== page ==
Amelia Earhart

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Amelia Earhart
BirthplaceAtchison, Kansas, U.S.
Known for First woman to fly solo across the Atlantic Ocean and setting many aviation records.

Earhart, Amelia

(âr`härt), 1897–1937, American aviator, b. Atchison, Kans. She was the first woman to cross the Atlantic by airplane (1928) and the first woman to make a solo flight across the Atlantic (1932). She was also the first person to fly alone from Honolulu to California and to solo nonstop from California to Mexico (both: 1935). In 1937, she attempted with a copilot, Frederick J. Noonan, to fly around the world at the equator, but her plane was lost on the flight between New Guinea and Howland Island. In 1992, a search party reported finding remnants of Earhart's plane on Nikumaroro (formerly Gardner Island), Kiribati, but their claims were disputed by people who had worked on Earhart's plane. Other artifacts that could be from Earhart's flight (but no clear evidence) have been found on Nikumaroro, and her fate remains a mystery. Geraldine Mock later became (1964) the first woman to complete Earhart's round-the-world route. Earhart was married (1931) to George Palmer PutnamPutnam, George Palmer,
1887–1950, American author and explorer, b. Rye, N.Y.; grandson of G. P. Putnam, founder of the publishing firm. He led two expeditions to the Arctic—one in 1926, under the sponsorship of the American Museum of Natural History, up the west
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, who wrote (1939) a laudatory biography of her.


See biographies by M. S. Lovell (1989), D. L. Rich (1996), and S. Butler (1997, repr. 2009); T. E. Devine and R. Daley, Eyewitness: The Amelia Earhart Incident (1987); S. Ware, Still Missing (1993); C. Szabo, Sky Pioneer (1997); T. C. Brennan and R. Rosenbaum, Witness to the Execution: The Odyssey of Amelia Earhart (1999); K. Lubben and E. Barnett, ed., Amelia Earhart: Image and Icon (2007).

Earhart, Amelia

(1897–1937?) aviatrix vanished in 1937 amid speculation and gossip. [Am. Hist.: NCE, 819]

Earhart, Amelia (Mary)

(1897–?1937) aviator; born in Atchison, Kans. During World War I, Earhart worked as a nurses' aide in Toronto, Canada. She then attended several schools including two stints at Columbia University, held odd jobs in California, and became a settlement house worker in Boston in 1926. She had first flown in Los Angeles in 1920 and within a year made a solo flight. In 1928 she participated in a transatlantic flight with Wilmer Stultz and Louis Gordon, becoming the first woman to fly the Atlantic. In 1932, flying solo, she set a transatlantic record of 14 hours, 56 minutes. In the following year she flew two more record-setting transatlantic flights. In 1937, by now a public favorite, she embarked on an equatorial world trip. She ceased communications on July 2, shortly after leaving New Guinea with her navigator Frederick Noonan. Several extensive searches revealed nothing. Her husband, George Putnam, posthumously published her autobiography, Last Flight (1938).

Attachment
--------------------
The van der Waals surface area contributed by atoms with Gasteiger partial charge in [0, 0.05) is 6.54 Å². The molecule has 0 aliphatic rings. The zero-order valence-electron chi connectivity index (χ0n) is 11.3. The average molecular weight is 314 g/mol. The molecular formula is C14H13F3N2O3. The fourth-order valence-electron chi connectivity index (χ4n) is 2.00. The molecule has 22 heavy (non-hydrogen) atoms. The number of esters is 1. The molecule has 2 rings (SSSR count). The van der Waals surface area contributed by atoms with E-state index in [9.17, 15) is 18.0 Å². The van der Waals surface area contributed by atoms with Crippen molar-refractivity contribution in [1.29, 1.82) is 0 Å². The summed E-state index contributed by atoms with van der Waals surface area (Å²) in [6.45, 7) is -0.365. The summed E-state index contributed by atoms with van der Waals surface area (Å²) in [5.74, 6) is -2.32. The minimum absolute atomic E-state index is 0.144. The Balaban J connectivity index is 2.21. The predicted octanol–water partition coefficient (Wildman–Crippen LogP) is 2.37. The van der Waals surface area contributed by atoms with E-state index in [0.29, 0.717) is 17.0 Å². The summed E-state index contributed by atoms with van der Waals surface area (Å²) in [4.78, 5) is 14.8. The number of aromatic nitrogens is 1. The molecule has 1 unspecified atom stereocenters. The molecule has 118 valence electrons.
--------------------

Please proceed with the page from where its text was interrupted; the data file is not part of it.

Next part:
References in periodicals archive ?
Using new techniques, Jantz compared estimates of Earhart's bone lengths with the Nikumaroro bones and concluded in the study that "the only documented person to whom they may belong is Amelia Earhart.
Although she was tragically lost at sea while attempting a flight around the world, Amelia Earharts legacy still soars today, said Congresswoman Jenkins.
In the case of the Nikumaroro bones, the only documented person to whom they may belong is Amelia Earhart," Jantz wrote in the study.
Navy publicly declared Amelia Earhart and Fred Noonan to be lost at sea, the State Department sent a letter to England's U.
Research Instruments for Amelia Earhart and Abraham Lincoln books.
The Toronto connection with Amelia Earhart, born in Atchison, Kansas on July 24, 1897, began in December 1917 when she travelled to the Canadian city by train to visit her younger sister Muriel, who was in Toronto to study teaching at Saint Margaret's College.
If I told my daughter that Amelia Earhart flew across the Atlantic Ocean, she's not impressed.
Carol Vorderman is planning to complete the ill fated flight of Amelia Earhart (left) in 1937
If you want to know more about Amelia Earhart, click here.
The decks of Military Sealift Command's fleet auxiliary ship, USNS Amelia Earhart (T-AKE-6), buzzed with activity as Republic of Korea (ROK) and U.
Schwartz Et Wade, 2011), is a fun and comprehensive look into the life and disappearance of Amelia Earhart.